“Don't worry," the nurse said, “she'll be safe with me."
I took a calming breath and, reluctantly, handed Kimberly over.
“All right, dear," the nurse clucked to the unconscious little girl, “let's get your temperature."
She pulled out a very non-magical looking thermometer and put it into Kimberly's ear. While she waited for it to beep, she turned to me.
“Is this your first time seeing Dr. Munse?"
“What's your species?"
“Werewolves. Both of us."
The thermometer beeped, and the nurse pulled it out. “No fever, that's good. Don't worry, honey. Dr. Munse treats werewolves all the time. He'll fix her right up."
Hearing this, the tight knot of anxiety loosened a little in my chest, making it easier to breathe. The nurse handed Kimberly back to me and led the way down the hallway until we came to a small, empty room.
“Dr. Munse is with another patient," she said, ushering us inside. “He'll be with you shortly."
“Thank you," I said as the door clicked shut behind us. I sat down in a chair by the door, looking around the room. There was a sink on the other end, and a cabinet filled with cotton balls, alcohol, and those popsicle stick things. A bed covered in tissue paper was on my right, and after a moment of thought I got up and laid Kimberly down on it, making sure her head was elevated by the pillow.
“All right, what have we got here?" a new voice asked as the door burst open. I jumped in surprise, spinning around to see a man with neatly combed gray hair and a white coat step inside. He smiled apologetically, setting his clipboard down on the counter. “Sorry, didn't mean to startle you."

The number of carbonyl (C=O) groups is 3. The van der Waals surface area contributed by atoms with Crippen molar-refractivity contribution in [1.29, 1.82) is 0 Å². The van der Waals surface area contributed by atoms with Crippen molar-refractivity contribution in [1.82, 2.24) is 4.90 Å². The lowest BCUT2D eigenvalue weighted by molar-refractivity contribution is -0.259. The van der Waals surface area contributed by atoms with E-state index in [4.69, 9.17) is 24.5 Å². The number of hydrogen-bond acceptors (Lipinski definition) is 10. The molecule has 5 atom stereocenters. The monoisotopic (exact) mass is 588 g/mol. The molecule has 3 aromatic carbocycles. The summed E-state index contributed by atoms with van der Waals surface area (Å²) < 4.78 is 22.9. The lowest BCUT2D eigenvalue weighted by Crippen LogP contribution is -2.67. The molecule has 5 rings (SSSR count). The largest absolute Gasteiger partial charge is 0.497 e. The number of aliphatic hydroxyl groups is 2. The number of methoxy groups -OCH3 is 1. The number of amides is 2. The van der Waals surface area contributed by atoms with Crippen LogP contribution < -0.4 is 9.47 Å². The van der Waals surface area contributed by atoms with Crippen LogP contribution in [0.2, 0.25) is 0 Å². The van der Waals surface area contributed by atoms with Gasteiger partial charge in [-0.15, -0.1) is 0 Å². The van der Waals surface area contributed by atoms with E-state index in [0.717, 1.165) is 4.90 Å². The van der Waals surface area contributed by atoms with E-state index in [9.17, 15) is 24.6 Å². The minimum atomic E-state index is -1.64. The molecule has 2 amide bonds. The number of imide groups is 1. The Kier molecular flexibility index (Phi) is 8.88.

“It's okay," I said, brushing a strand of hair behind my ear. “You're Dr. Munse?"
“That's me," he said. “I'm guessing you're Amber, and the one on the bed is Kimberly?"
“Hit her head, right?" he said. “No problem, it's probably just a concussion."
My stomach did a flip. “Just a concussion?" I asked, my voice sounding weaker than I liked.
Instead of answering, Dr. Munse went around me and inspected Kimberly. “She hasn't gone through her first change yet, has she?" He didn't wait for me to reply. He went to the cabinet and pulled out a bottle of alcohol and a cotton swab. I watched him, and realized what was weirding me out so much: Dr. Munse was human.
“First thing is to clean the wound," he said. “Keep it from getting infected."
“She won't heal since she hasn't turned yet, right?" I asked, wringing my hands as he gently dabbed at the purple knot. He must have had a light touch, because Kimberly didn't even stir as he did it.
“Oh, she'll heal," he answered. “It just won't be at an accelerated rate like a more mature werewolf."
“But I—" he ignored me again as he went back to his clipboard and jotted something down on it.
“I'm prescribing her some pain medication," he said. “It'll make her sleepy, but her head won't hurt as much."
He tore the sheet off and handed it to me. I took it from him, my movements slow.
“Just give it to the nurse on your way out," he said. “Also, keep an ice pack pressed against the bump as often as you can. That should make the swelling go down quicker."
He must have seen the way I was staring at him, because he paused for a second and then asked, “Is something wrong?"
I shook my head. “Sorry, it's just… I dunno, this all just seems too normal, you know?"